There are four valves in the heart, two on the left side called mitral and aortic valves and two on the right side called tricuspid and pulmonary valves.Most of the valvular heart diseases in adult patients arise from left sided valves that are mitral and aortic valves. Tricuspid valve can be involved in many cases mostly in combination with mitral valve though in rare circumstances it can be involved in isolation also.

WHAT HAPPENS IN VALVE DISEASE The valves in the heart regulate the flow of blood from one chamber of the heart to another by regulating the forward and backward flow through them. The valves open up during a specific time during the contraction of the heart to allow forward flow through the valve and remain closed during the rest of the cardiac cycle so that blood does not come back. With disease, the valve becomes small and it obstructs the forward flow of blood. This is called stenosis. Or it starts leaking during the period when it should be closed. This is called regurgitation. So the valvular diseases can be broadly divided into two groups: Stenosis or regurgitation.

CAUSES OF VALVE DISEASE The most common lesion in mitral valve, in young patients, is mitral stenosis. In India, the most common cause of mitral stenosis is rheumatic heart disease, which occurs due to an infection during childhood with bacteria called group A streptococci. Due to this infection in childhood, the valves of the heart start getting damaged and either stenosis or regurgitation or both may occur, though stenosis is more common of the two. In elderly patients, mitral regurgitation is more common and is due to either prolapse of the valve or due to ischaemic heart disease. In aortic valve disease, the most common cause in young patients again, is rheumatic heart disease. Aortic stenosis occurs more commonly in older patients after 50 years of age and is mainly due to either a congenital condition of the valve called bicuspid aortic valve in which the valve is deformed since birth. The other reason for aortic stenosis is degenerative or calcific aortic valve seen mainly in the age group of above 60 years. The tricuspid valve involvement is almost always in conjunction with mitral valve. In majority of cases, it is regurgitation though stenosis is not rare and the cause is almost always rheumatic.

PRESENTATION The most common presenting complaints of the patient with valvular heart disease are breathlessness which is progressive in nature. The person feels breathless on doing regular work and sometimes at rest. Feeling of breathlessness at rest or at night might be a critical point and needs urgent evaluation and treatment. The second most common complaint is palpitation. The heartbeat may become fast and irregular also. Other complaints may include easy fatiguability, dizziness or giddiness, syncope i.e. sudden temporary loss of consciousness. In some rare cases, stroke or peripheral limb ischaemia may be a presenting complaint. This happens in cases where a blood clot forms in the heart and then that clot detaches and symbolises to any part of the body and causes loss of blood supply to that part of the body.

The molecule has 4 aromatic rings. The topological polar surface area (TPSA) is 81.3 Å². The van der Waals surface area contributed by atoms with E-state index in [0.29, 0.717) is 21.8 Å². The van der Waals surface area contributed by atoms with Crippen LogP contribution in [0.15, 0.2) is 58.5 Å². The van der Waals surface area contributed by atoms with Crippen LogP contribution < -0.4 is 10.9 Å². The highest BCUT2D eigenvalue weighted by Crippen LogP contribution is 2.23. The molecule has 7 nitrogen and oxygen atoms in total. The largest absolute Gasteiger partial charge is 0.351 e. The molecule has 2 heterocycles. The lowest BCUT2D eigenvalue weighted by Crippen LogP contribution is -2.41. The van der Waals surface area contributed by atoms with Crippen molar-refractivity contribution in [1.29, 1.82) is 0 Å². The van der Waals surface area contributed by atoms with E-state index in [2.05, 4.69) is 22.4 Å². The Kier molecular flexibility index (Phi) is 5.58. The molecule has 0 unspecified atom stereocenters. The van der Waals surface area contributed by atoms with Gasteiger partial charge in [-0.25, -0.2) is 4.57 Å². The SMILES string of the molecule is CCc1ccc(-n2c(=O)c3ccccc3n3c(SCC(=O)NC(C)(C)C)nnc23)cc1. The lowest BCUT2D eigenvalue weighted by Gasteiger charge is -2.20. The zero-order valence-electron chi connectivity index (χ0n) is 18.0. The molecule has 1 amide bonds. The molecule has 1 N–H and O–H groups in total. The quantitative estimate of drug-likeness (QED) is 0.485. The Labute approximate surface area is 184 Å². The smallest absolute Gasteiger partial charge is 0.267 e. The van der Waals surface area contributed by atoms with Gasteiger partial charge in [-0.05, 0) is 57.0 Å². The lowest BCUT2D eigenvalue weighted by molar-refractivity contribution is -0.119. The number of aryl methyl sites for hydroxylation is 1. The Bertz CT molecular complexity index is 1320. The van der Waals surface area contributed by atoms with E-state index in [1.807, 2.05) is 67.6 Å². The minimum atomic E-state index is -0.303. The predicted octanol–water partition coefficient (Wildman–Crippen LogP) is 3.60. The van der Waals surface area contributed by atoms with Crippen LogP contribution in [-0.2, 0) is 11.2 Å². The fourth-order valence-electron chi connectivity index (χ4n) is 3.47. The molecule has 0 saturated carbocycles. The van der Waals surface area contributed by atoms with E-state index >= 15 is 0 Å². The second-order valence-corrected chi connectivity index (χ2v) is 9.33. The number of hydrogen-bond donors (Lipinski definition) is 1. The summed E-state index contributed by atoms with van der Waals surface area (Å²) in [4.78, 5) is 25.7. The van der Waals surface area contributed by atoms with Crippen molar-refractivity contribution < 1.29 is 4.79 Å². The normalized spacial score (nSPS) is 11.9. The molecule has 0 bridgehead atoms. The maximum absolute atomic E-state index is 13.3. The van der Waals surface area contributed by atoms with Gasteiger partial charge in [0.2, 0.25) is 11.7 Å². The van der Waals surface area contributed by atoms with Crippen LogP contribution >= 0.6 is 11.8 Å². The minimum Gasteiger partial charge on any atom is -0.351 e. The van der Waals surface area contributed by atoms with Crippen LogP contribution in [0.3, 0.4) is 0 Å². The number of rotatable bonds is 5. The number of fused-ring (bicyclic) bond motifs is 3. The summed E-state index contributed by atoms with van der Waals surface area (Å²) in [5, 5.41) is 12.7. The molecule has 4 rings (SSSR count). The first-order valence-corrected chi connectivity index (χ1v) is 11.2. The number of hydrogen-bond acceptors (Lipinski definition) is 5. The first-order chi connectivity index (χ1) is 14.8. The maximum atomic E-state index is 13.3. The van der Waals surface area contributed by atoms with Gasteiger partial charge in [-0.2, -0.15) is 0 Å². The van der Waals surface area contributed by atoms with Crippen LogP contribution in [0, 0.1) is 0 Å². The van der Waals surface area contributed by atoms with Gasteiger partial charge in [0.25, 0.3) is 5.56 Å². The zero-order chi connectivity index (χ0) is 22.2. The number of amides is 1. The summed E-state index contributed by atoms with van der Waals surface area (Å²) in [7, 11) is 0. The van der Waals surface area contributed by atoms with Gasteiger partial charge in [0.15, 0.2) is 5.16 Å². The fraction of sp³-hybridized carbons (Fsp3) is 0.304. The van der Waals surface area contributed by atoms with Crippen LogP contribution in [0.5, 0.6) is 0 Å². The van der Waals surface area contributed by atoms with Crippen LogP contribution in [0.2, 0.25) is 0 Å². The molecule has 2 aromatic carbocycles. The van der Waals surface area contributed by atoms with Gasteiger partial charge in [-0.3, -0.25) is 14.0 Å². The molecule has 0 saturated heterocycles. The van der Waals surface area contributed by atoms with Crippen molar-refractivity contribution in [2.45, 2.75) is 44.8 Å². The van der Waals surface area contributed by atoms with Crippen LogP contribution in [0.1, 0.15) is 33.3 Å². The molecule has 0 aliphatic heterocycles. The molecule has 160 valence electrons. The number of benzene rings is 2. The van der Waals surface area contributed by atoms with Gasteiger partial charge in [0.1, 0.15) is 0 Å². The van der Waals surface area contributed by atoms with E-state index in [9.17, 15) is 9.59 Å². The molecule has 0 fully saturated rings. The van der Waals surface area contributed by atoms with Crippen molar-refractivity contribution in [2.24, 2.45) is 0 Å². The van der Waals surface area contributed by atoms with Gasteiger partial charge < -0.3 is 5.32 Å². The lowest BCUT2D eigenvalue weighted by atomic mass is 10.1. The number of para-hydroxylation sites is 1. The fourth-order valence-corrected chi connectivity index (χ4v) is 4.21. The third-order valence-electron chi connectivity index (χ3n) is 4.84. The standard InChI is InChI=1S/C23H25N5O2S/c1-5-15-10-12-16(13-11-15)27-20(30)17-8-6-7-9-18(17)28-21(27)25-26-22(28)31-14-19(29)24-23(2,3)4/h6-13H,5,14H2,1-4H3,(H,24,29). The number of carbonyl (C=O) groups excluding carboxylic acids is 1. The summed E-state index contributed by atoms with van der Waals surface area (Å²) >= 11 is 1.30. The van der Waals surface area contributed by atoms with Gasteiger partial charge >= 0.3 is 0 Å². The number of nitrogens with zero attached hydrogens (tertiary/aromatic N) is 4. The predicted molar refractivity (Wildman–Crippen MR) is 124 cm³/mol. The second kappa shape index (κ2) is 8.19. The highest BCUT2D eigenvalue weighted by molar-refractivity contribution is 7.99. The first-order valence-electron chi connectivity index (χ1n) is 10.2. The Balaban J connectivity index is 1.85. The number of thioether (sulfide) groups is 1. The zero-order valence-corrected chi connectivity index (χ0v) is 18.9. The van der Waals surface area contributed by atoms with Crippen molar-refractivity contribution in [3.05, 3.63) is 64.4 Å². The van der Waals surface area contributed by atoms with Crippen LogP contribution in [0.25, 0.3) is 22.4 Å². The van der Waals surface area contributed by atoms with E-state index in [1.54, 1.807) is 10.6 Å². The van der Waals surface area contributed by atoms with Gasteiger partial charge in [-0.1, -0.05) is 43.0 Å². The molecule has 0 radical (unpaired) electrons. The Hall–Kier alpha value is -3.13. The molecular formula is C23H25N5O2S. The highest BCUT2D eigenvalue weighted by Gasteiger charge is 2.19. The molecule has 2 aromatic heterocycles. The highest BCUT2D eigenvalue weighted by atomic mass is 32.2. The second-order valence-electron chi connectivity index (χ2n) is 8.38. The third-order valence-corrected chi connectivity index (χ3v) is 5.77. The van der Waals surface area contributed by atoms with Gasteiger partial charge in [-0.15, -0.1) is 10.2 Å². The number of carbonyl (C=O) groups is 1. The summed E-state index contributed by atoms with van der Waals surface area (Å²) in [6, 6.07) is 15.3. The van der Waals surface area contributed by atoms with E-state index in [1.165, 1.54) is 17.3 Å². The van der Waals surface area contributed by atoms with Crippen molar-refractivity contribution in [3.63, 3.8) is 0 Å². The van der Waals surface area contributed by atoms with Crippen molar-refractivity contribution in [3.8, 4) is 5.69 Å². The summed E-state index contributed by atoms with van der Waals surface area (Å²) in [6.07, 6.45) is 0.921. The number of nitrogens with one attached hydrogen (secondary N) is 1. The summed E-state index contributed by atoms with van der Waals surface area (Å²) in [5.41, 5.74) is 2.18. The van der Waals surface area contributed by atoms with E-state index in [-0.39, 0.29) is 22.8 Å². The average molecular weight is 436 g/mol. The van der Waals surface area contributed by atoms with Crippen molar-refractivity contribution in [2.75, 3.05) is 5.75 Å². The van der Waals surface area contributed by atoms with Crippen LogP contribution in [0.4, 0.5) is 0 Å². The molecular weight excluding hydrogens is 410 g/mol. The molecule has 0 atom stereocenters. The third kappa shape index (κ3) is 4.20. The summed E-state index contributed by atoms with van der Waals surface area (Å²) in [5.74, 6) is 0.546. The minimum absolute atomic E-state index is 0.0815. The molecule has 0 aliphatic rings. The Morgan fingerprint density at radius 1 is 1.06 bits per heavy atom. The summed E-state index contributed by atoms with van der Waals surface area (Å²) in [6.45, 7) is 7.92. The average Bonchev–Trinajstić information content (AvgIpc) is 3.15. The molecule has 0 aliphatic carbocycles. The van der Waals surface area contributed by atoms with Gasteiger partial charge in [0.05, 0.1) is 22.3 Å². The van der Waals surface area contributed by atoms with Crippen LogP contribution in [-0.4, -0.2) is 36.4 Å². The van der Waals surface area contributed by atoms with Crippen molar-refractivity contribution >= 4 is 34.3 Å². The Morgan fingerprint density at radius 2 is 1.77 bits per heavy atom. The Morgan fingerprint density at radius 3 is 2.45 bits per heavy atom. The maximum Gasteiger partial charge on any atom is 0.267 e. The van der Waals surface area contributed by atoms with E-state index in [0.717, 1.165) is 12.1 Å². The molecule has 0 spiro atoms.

TREATMENT Presence of any valvular disease demands treatment and surgical treatment is the ultimate treatment. Although medical treatment may help in initial period if the disease is mild but once the disease becomes severe or the damage to the heart has begun, the surgical treatment remains the only option. The two options for surgical treatment are repair or replacement. In aortic valves, majority of the valves need replacement. Repair is rarely successful and long term results are not good. In case of mitral valve, either repair or replacement can be tried, depending on the disease process. In case of rheumatic heart disease, which is the most common cause in our country, most of the valves would need replacement because valve is severely damaged in majority of cases and long-term results of repair are not very encouraging.

CHOICE OF VALVE The valves can be divided into two groups i.e. metallic valves and bioprosthetic valves. Now most of the metallic valves available in the market are bileaflet valves. The other broad category is bio-prosthetic valves, which are also called tissue valves. There are many factors which decide the choice of valve to be used in a particular patient. These include age of the patient, rhythm of the heart, whether patient wants pregnancy in case of female patients and any contra-indications for anti-coagulation. In patients younger than 60 years of age or who are in atrial fibrillation and has no contra-indication to anti-coagulation such as recent stroke or bleeding tendency, mechanical valve is a preferable choice. In patients after the age of 60 years with normal regular rhythm or with some contra-indication to long-term anti-coagulation, bio-prosthetic valves would be better.

POST-OPERATIVE CARE The most important thing after mechanical valve replacement is to maintain the desired levels of anticoagulation, which is measured as INR. A regular follow-up and regular Echo is required after valve repair as well as replacement to make sure that the valve is functioning well.